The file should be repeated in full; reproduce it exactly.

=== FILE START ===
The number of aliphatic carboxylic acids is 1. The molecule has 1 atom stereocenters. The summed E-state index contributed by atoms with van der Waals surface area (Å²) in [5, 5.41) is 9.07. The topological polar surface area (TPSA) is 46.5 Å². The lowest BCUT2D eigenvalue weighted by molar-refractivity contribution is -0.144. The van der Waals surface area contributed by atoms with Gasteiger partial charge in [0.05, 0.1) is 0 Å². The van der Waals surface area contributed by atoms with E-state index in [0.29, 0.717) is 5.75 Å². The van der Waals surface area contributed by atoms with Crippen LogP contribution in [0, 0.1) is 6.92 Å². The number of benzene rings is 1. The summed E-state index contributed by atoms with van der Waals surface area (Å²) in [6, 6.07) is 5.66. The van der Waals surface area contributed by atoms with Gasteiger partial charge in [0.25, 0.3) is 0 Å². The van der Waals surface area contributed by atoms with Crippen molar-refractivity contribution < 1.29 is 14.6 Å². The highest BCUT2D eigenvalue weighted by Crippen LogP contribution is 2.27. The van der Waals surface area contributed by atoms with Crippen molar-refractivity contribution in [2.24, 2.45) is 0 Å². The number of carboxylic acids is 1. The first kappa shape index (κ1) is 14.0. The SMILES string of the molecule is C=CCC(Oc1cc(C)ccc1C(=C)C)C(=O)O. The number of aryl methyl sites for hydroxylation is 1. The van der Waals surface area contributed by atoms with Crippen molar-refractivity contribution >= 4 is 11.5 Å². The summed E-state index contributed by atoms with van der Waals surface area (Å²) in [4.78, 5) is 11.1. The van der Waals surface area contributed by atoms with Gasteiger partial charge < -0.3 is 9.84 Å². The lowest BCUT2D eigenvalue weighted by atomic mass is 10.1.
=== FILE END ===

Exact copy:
The number of aliphatic carboxylic acids is 1. The molecule has 1 atom stereocenters. The summed E-state index contributed by atoms with van der Waals surface area (Å²) in [5, 5.41) is 9.07. The topological polar surface area (TPSA) is 46.5 Å². The lowest BCUT2D eigenvalue weighted by molar-refractivity contribution is -0.144. The van der Waals surface area contributed by atoms with Gasteiger partial charge in [0.05, 0.1) is 0 Å². The van der Waals surface area contributed by atoms with E-state index in [0.29, 0.717) is 5.75 Å². The van der Waals surface area contributed by atoms with Crippen LogP contribution in [0, 0.1) is 6.92 Å². The number of benzene rings is 1. The summed E-state index contributed by atoms with van der Waals surface area (Å²) in [6, 6.07) is 5.66. The van der Waals surface area contributed by atoms with Gasteiger partial charge in [0.25, 0.3) is 0 Å². The van der Waals surface area contributed by atoms with Crippen molar-refractivity contribution < 1.29 is 14.6 Å². The highest BCUT2D eigenvalue weighted by Crippen LogP contribution is 2.27. The van der Waals surface area contributed by atoms with Crippen molar-refractivity contribution in [2.24, 2.45) is 0 Å². The number of carboxylic acids is 1. The first kappa shape index (κ1) is 14.0. The SMILES string of the molecule is C=CCC(Oc1cc(C)ccc1C(=C)C)C(=O)O. The number of aryl methyl sites for hydroxylation is 1. The van der Waals surface area contributed by atoms with Crippen molar-refractivity contribution >= 4 is 11.5 Å². The summed E-state index contributed by atoms with van der Waals surface area (Å²) in [4.78, 5) is 11.1. The van der Waals surface area contributed by atoms with Gasteiger partial charge < -0.3 is 9.84 Å². The lowest BCUT2D eigenvalue weighted by atomic mass is 10.1.